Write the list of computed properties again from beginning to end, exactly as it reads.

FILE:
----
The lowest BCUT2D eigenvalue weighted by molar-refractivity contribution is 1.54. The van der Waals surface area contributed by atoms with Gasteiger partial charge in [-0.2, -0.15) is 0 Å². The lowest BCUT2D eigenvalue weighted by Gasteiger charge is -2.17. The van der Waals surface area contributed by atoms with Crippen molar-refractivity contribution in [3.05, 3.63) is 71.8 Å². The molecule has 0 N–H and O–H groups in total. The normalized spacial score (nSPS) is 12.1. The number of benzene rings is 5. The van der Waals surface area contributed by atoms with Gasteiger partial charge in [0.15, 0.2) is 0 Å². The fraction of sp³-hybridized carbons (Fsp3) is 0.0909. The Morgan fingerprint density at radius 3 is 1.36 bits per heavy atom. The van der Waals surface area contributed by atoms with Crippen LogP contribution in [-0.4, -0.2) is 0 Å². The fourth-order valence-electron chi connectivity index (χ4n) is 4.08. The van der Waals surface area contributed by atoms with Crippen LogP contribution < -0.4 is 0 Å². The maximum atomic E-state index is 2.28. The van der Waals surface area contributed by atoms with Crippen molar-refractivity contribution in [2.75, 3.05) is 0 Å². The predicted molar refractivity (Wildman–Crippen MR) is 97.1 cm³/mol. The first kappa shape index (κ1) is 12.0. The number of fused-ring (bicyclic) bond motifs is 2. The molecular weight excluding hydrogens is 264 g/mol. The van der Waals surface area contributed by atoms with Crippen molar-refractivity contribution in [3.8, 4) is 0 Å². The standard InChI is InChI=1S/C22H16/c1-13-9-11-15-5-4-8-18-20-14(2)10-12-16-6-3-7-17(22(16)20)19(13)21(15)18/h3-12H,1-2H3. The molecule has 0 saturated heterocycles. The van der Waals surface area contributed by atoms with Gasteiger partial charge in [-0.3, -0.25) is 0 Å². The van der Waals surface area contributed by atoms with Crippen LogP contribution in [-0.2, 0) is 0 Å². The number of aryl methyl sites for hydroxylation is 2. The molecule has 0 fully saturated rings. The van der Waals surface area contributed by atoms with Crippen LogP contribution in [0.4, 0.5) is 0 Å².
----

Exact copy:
The lowest BCUT2D eigenvalue weighted by molar-refractivity contribution is 1.54. The van der Waals surface area contributed by atoms with Gasteiger partial charge in [-0.2, -0.15) is 0 Å². The lowest BCUT2D eigenvalue weighted by Gasteiger charge is -2.17. The van der Waals surface area contributed by atoms with Crippen molar-refractivity contribution in [3.05, 3.63) is 71.8 Å². The molecule has 0 N–H and O–H groups in total. The normalized spacial score (nSPS) is 12.1. The number of benzene rings is 5. The van der Waals surface area contributed by atoms with Gasteiger partial charge in [0.15, 0.2) is 0 Å². The fraction of sp³-hybridized carbons (Fsp3) is 0.0909. The Morgan fingerprint density at radius 3 is 1.36 bits per heavy atom. The van der Waals surface area contributed by atoms with Crippen LogP contribution in [-0.4, -0.2) is 0 Å². The fourth-order valence-electron chi connectivity index (χ4n) is 4.08. The van der Waals surface area contributed by atoms with Crippen LogP contribution < -0.4 is 0 Å². The maximum atomic E-state index is 2.28. The van der Waals surface area contributed by atoms with Crippen molar-refractivity contribution in [2.75, 3.05) is 0 Å². The predicted molar refractivity (Wildman–Crippen MR) is 97.1 cm³/mol. The first kappa shape index (κ1) is 12.0. The number of fused-ring (bicyclic) bond motifs is 2. The molecular weight excluding hydrogens is 264 g/mol. The van der Waals surface area contributed by atoms with Crippen molar-refractivity contribution in [3.8, 4) is 0 Å². The standard InChI is InChI=1S/C22H16/c1-13-9-11-15-5-4-8-18-20-14(2)10-12-16-6-3-7-17(22(16)20)19(13)21(15)18/h3-12H,1-2H3. The molecule has 0 saturated heterocycles. The van der Waals surface area contributed by atoms with Gasteiger partial charge in [-0.3, -0.25) is 0 Å². The van der Waals surface area contributed by atoms with Crippen LogP contribution in [-0.2, 0) is 0 Å². The number of aryl methyl sites for hydroxylation is 2. The molecule has 0 fully saturated rings. The van der Waals surface area contributed by atoms with Crippen LogP contribution in [0.4, 0.5) is 0 Å².